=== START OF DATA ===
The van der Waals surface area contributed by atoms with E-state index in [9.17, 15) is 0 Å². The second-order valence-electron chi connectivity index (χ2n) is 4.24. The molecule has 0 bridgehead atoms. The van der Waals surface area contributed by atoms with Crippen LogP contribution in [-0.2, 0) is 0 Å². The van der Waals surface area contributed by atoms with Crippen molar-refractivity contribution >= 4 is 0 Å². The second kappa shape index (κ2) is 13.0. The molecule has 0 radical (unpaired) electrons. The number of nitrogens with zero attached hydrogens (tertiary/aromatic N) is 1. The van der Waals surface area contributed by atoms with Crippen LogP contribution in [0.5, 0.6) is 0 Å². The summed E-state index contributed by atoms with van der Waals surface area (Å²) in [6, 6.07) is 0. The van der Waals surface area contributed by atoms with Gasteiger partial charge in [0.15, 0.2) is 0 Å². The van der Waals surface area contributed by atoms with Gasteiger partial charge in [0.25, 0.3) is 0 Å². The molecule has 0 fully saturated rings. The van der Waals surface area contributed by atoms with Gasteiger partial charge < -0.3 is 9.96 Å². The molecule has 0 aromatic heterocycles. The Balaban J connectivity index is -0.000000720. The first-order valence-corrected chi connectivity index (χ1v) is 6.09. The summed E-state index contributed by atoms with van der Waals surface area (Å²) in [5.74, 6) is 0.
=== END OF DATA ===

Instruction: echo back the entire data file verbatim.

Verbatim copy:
The van der Waals surface area contributed by atoms with E-state index in [9.17, 15) is 0 Å². The second-order valence-electron chi connectivity index (χ2n) is 4.24. The molecule has 0 bridgehead atoms. The van der Waals surface area contributed by atoms with Crippen LogP contribution in [-0.2, 0) is 0 Å². The van der Waals surface area contributed by atoms with Crippen molar-refractivity contribution >= 4 is 0 Å². The second kappa shape index (κ2) is 13.0. The molecule has 0 radical (unpaired) electrons. The number of nitrogens with zero attached hydrogens (tertiary/aromatic N) is 1. The van der Waals surface area contributed by atoms with Crippen LogP contribution in [0.5, 0.6) is 0 Å². The summed E-state index contributed by atoms with van der Waals surface area (Å²) in [6, 6.07) is 0. The van der Waals surface area contributed by atoms with Gasteiger partial charge in [0.15, 0.2) is 0 Å². The van der Waals surface area contributed by atoms with Gasteiger partial charge in [0.25, 0.3) is 0 Å². The molecule has 0 fully saturated rings. The van der Waals surface area contributed by atoms with Gasteiger partial charge < -0.3 is 9.96 Å². The molecule has 0 aromatic heterocycles. The Balaban J connectivity index is -0.000000720. The first-order valence-corrected chi connectivity index (χ1v) is 6.09. The summed E-state index contributed by atoms with van der Waals surface area (Å²) in [5.74, 6) is 0.